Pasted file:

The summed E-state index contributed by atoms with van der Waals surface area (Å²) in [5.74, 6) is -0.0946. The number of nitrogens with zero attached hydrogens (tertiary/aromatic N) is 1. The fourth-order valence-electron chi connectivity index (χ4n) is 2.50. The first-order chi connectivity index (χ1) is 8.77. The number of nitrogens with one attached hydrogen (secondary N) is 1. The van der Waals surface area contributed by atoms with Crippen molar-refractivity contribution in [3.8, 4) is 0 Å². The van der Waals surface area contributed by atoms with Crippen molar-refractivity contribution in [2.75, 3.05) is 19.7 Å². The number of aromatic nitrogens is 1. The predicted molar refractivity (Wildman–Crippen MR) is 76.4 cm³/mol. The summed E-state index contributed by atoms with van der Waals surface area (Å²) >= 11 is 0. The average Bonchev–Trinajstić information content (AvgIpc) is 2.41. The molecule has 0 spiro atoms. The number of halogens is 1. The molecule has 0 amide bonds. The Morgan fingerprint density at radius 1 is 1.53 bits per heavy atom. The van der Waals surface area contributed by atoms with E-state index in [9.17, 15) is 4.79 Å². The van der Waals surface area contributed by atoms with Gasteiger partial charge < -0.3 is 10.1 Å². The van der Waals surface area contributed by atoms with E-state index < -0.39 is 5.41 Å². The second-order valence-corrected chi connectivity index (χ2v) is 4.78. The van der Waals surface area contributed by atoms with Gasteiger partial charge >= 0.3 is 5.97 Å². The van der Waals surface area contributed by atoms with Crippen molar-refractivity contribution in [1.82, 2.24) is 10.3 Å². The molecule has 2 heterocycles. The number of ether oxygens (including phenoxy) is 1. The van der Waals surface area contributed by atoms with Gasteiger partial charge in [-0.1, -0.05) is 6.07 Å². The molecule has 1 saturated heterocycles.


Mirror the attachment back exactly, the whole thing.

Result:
The summed E-state index contributed by atoms with van der Waals surface area (Å²) in [5.74, 6) is -0.0946. The number of nitrogens with zero attached hydrogens (tertiary/aromatic N) is 1. The fourth-order valence-electron chi connectivity index (χ4n) is 2.50. The first-order chi connectivity index (χ1) is 8.77. The number of nitrogens with one attached hydrogen (secondary N) is 1. The van der Waals surface area contributed by atoms with Crippen molar-refractivity contribution in [3.8, 4) is 0 Å². The van der Waals surface area contributed by atoms with Crippen molar-refractivity contribution in [2.75, 3.05) is 19.7 Å². The number of aromatic nitrogens is 1. The predicted molar refractivity (Wildman–Crippen MR) is 76.4 cm³/mol. The summed E-state index contributed by atoms with van der Waals surface area (Å²) >= 11 is 0. The average Bonchev–Trinajstić information content (AvgIpc) is 2.41. The molecule has 0 spiro atoms. The number of halogens is 1. The molecule has 0 amide bonds. The Morgan fingerprint density at radius 1 is 1.53 bits per heavy atom. The van der Waals surface area contributed by atoms with E-state index in [9.17, 15) is 4.79 Å². The van der Waals surface area contributed by atoms with Gasteiger partial charge < -0.3 is 10.1 Å². The van der Waals surface area contributed by atoms with E-state index < -0.39 is 5.41 Å². The second-order valence-corrected chi connectivity index (χ2v) is 4.78. The van der Waals surface area contributed by atoms with Gasteiger partial charge >= 0.3 is 5.97 Å². The van der Waals surface area contributed by atoms with Crippen molar-refractivity contribution in [1.82, 2.24) is 10.3 Å². The molecule has 2 heterocycles. The number of ether oxygens (including phenoxy) is 1. The van der Waals surface area contributed by atoms with Gasteiger partial charge in [-0.1, -0.05) is 6.07 Å². The molecule has 1 saturated heterocycles.